6. You can write for both print media markets and the new online markets.  Many writers appear to believe that there is an “either/or” choice that they must make, and have split into warring camps of traditionalist print writers and online or digital content writers. Remember, money for writing is money, no matter how you earn it.

7. Don’t let anyone make you ashamed of your choices. If you are now writing for content mills at lower rates than you were paid by the print media, ignore the catcalls of some traditionalist writers, who feel that you are lowering their payments and ruining the writing profession by accepting less money. You have to pay for your groceries, not them. Eventually, you’ll learn how to milk online writing markets in the same way you learned to get higher-paying print media payments: through careful study of your markets.

8. Review the examples of writers who have “made it” writing for the new online writing markets. These writers are not shy. They offer blogs, ebooks, webinars, and email newsletters. Take advantage of the wealth of material in a selective manner.  Whose advice resonates with your particular writing career? Subscribe to those writers’ blogs and buy their ebooks.

 9. You cannot be everything to everyone. The writers who advise adopting massive amounts of new digital technology and social media programs are like the statues of multi-armed Hindu gods. They sell their services by becoming experts in everything new. You only need to find a few ways of selling your services.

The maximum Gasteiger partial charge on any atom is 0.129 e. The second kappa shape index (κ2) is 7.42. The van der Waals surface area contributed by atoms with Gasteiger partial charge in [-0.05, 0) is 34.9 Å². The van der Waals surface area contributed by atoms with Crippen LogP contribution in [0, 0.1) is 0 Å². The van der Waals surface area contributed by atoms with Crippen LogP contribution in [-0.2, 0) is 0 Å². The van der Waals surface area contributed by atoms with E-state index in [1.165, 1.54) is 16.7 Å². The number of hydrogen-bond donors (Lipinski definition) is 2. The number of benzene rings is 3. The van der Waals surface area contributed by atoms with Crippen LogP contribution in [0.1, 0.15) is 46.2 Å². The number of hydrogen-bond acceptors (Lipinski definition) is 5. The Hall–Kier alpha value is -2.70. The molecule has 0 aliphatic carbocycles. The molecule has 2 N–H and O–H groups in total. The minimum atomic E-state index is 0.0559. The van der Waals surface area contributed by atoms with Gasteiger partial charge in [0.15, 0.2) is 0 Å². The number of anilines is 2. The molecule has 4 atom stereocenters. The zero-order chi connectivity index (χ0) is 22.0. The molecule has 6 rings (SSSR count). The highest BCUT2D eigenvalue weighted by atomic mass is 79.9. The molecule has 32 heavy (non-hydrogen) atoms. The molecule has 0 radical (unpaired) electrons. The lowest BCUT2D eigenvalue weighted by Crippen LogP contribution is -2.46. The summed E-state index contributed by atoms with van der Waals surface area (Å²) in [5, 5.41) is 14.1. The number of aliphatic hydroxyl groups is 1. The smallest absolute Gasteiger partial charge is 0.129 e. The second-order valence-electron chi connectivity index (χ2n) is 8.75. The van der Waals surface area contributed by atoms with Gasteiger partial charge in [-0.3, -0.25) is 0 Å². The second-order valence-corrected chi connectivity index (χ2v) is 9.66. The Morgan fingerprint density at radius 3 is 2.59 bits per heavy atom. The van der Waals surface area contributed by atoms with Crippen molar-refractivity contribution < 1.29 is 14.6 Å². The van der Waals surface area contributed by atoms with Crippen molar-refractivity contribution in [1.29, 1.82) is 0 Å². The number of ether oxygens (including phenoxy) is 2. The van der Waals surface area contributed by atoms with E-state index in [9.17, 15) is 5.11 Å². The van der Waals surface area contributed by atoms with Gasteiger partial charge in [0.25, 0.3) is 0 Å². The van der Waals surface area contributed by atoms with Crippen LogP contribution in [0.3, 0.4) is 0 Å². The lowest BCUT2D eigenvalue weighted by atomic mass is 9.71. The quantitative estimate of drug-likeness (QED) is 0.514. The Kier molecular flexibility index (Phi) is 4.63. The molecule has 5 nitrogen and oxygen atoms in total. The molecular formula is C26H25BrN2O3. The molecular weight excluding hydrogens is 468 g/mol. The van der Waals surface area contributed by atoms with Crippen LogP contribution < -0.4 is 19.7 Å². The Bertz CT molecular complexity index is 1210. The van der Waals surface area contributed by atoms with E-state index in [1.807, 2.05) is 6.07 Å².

10. Be patient with your panic, but don’t let it rule you.  Of course you are nostalgic for the days when you had a clear pathway. You bought a copy of “Writer’s Markets,” subscribed to “Writer’s Digest,” you sent editors your typed query letters, and, ideally, you got a steady flow of writing assignments. Remember waiting for editors’ replies by postal mail?

Now you turn to online writing venues, many of which have been in existence less than 15 minutes, and all the rules have changed. Some online writing markets want your resume and writing clips, and others simply add you to a stable of writers and let you compete against them. Payment methods vary from cash per article sent to you through Paypal to “pay per view” formulas more complicated than calculus equations.

It can be scary, but if you are patient, you’ll figure out how to get the maximum amount of money from the new online writing markets, just as you figured out how to extract money from the old print media markets.

You weren’t born knowing how to succeed in writing for the print media. You acquired your skills through a long process of studying writing techniques and writing markets. Treat your transition to online writing in the same way.


Robin Elizabeth Margolis is a freelance writer in the Washington, D.C., area. She has been writing about health care, science, nutrition, fitness and law since 1988, and served as the editor of a health law newsletter. Margolis holds a Bachelor of Arts in biology, a master’s degree in counseling and a paralegal certificate.












T.W. Anderson is the founder of Complete Writing Solutions, and is a freelance writer specializing in travel writing, website content, interior design and home improvement, green-related topics, as well as anything else potential clients need him to be.